Lisa came to the meeting ready to participate. She had some specific ideas that she wanted to share – ideas that she thought would help the team move forward on the problem they were discussing. The meeting got off to a good start and everyone was involved in the discussion. At what seemed like the appropriate time, Lisa shared her idea.
People didn’t seem as enthused about it as she thought they might. So she talked a bit more about it, hoping they would understand. Some other people didn’t think her idea was quite on track with the discussion, but some others became more interested and asked questions about her idea and the issues that would surround it if it were implemented.
Soon the facilitator suggested that Lisa’s idea was a good one, but that she was going to put her idea in the Issue Bin – so that we could get on with the meeting agenda – and that the group could get back to her idea later.
Lisa’s heart sank. She’d seen this happen before. In the last company she worked for they called this Issue Bin thing a Parking Lot. Once your idea got put in the Parking Lot, it was gone forever. In fact, in her mind she’d quit calling it a Parking Lot and started calling it the Black Hole – a place where ideas go, never to be seen again. . .
In case you’ve never been to a meeting where an Issue Bin or a Parking Lot is used, let me explain. Often groups or individuals will get off track – a new topic will come up or an idea will begin to be discussed that isn’t the main focus of the meeting, or might be better discussed later on. At that point whoever is facilitating the meeting would suggest that this topic or issue be placed in the Issue Bin. They would then go to a chart on the wall labeled Issue Bin and write a brief description of the issue so that the idea won’t be lost. In other words, the goal of this tool is to keep a group on track with their agenda.
Beyond that though, the Issue Bin is a way to help a group “hold that thought” so that the idea isn’t lost – and can be discussed later when the time is right.
The most common misuse of this valuable tool is exactly what Lisa had experienced in her previous company. Facilitators put items into the Issue Bin or Parking Lot with no real plan to revisit them – they are using the Bin as a place to put stuff they don’t really want to talk about at all.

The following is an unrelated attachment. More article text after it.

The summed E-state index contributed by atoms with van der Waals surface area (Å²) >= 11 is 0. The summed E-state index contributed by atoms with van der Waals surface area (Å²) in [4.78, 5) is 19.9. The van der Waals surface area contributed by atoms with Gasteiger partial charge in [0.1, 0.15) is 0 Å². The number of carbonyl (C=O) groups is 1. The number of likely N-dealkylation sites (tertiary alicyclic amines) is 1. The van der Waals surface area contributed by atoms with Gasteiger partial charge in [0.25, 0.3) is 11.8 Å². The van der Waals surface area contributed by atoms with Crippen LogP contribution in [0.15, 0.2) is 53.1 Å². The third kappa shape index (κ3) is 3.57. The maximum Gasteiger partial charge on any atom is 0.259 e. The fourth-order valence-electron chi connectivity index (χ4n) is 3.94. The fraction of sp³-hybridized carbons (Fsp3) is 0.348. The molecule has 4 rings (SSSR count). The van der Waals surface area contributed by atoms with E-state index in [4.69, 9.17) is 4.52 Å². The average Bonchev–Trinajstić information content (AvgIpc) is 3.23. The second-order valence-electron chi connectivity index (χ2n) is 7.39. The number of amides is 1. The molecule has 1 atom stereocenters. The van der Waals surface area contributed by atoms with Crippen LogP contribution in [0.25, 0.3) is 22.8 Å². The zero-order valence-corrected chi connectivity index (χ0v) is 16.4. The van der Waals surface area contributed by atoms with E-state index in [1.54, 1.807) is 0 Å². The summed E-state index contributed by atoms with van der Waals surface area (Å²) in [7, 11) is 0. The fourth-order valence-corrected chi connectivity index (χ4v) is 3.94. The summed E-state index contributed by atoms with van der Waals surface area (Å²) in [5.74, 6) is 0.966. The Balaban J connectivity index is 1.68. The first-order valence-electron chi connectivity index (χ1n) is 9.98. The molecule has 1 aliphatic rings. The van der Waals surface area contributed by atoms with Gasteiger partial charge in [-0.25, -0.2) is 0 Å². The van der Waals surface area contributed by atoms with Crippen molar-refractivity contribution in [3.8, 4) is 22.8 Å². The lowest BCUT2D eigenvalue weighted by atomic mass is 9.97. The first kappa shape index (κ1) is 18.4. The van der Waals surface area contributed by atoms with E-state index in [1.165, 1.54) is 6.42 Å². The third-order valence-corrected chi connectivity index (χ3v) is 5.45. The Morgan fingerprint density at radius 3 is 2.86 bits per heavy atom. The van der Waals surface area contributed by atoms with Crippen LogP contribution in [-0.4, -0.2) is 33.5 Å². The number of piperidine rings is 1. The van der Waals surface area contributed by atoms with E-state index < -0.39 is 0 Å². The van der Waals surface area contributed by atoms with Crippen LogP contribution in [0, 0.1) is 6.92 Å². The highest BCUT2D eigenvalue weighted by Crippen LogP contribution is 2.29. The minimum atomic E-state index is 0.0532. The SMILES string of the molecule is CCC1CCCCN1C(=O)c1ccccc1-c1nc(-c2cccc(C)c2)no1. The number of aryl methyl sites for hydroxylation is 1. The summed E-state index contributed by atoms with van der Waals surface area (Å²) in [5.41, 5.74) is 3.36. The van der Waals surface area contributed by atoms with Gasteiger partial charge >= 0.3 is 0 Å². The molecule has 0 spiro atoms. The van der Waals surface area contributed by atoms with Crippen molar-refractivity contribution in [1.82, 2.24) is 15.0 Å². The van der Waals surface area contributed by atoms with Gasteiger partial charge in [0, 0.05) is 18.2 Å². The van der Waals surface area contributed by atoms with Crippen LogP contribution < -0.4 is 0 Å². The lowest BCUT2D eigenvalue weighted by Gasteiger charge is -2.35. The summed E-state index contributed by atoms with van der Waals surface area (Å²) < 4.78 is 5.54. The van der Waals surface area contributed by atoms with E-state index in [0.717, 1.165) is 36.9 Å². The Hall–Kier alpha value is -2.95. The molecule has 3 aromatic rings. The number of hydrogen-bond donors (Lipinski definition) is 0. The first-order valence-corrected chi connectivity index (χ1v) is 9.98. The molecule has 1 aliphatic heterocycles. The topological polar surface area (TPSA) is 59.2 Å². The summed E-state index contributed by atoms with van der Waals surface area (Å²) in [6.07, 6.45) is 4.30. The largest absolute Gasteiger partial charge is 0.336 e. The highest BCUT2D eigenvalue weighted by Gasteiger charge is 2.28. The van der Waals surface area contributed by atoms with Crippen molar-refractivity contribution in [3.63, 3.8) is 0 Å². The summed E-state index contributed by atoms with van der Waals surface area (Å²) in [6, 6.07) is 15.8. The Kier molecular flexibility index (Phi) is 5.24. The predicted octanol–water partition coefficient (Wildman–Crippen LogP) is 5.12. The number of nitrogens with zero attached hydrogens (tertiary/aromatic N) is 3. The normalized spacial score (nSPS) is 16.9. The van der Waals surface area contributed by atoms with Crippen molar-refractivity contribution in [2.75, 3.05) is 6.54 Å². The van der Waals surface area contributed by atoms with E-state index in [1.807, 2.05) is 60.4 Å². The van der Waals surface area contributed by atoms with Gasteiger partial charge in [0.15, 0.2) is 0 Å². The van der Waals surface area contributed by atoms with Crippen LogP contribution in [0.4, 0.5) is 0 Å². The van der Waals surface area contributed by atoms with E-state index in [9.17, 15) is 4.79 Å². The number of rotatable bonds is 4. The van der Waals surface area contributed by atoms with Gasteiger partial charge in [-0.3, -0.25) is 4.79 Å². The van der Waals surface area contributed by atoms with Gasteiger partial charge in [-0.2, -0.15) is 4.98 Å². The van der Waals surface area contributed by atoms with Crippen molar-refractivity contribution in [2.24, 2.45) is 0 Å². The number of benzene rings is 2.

Or, facilitators do have good intentions, but when the meeting runs long (how many meetings have you been to that didn’t go long?), and time is short, the Issue Bin item(s) get lost in the rush to finish the meeting.
So, regardless of the intention or best-laid plans of the facilitator, the Parking Lot becomes a sham and a manipulation, never achieving the desired result of capturing the idea and holding it for later exploration.
Given this, it is no surprise that the Lisa and people with a similar experience bring up their item again and again – because they are afraid the idea will get lost.
The Best Use
Think of an Issue Bin as TiVo for your meetings. If you have a TiVo connected to your TV you can easily record any television show and watch it later. This allows you to watch the show at a time more convenient for you and, much to the disappointment of advertisers, skip through the commercials easily so that the overall time spent in watching the show is reduced.
Just like TiVo, a well used Issue Bin allows you “timeshift” an issue or idea to discuss it at the time most convenient or productive for the team. And just like TiVo may reduce your watching time, often when the issue is held for later, the ideas and actions discussed in the interim may reduce the amount of time or energy required to effectively discuss or explore the issue.
It isn’t hard to use an Issue Bin effectively. It just requires a process and a bit of discipline.
1. Make sure that everyone knows the function of the Issue Bin.
2. Capture items to the Issue Bin as appropriate.
3. Schedule time in the agenda (typically 2-3 minutes is all that is required) to review the Issues near the end of the meeting. This review should answer three questions:
Is this still an issue (or has it been resolved since it was placed in the Bin?)
Is there an action item that can be created from this issue? If so, what is it?
Is this a topic that needs to be on a future meeting agenda? 4. Don’t leave the Issue Bin until something is done with each issue. If nothing can be done with it at this time, consider saving the issue and having it reside on the Issue Bin at the start of your next meeting.
The bottom line? Do something with every one of them! Taking this simple approach to using this tool will make your meetings run more productively and make sure that all of the best ideas and issues are both raised and considered.
Just like any tool, it is wonderfully valuable when used correctly. And just like any other tool, it can be damaging and counterproductive when it isn’t.
Back to Lisa
Lisa was pleased at the end of the meeting that the facilitator asked the group what they should do with Lisa’s idea. The group decided it warranted more discussion – they encouraged Lisa to work on some aspects of the idea a bit and it was agreed that this would be the first agenda topic for the next meeting.
From that day forward, Lisa felt more comfortable contributing to the team – and she now knew that the Issue Bin or Parking Lot or whatever you want to call it, didn’t have to be a Black Hole – that it could be a useful tool for any meeting.
Kevin is the Chief Potential Officer of The Kevin Eikenberry Group (http://KevinEikenberry.com ), a learning consulting company that helps Clients reach their potential through a variety of training, consulting and speaking services. To receive your free special report on Unleashing Your Potential go to http://www.kevineikenberry.com/uypw/index.asp or call us at (317) 387-1424 or 888. LEARNER.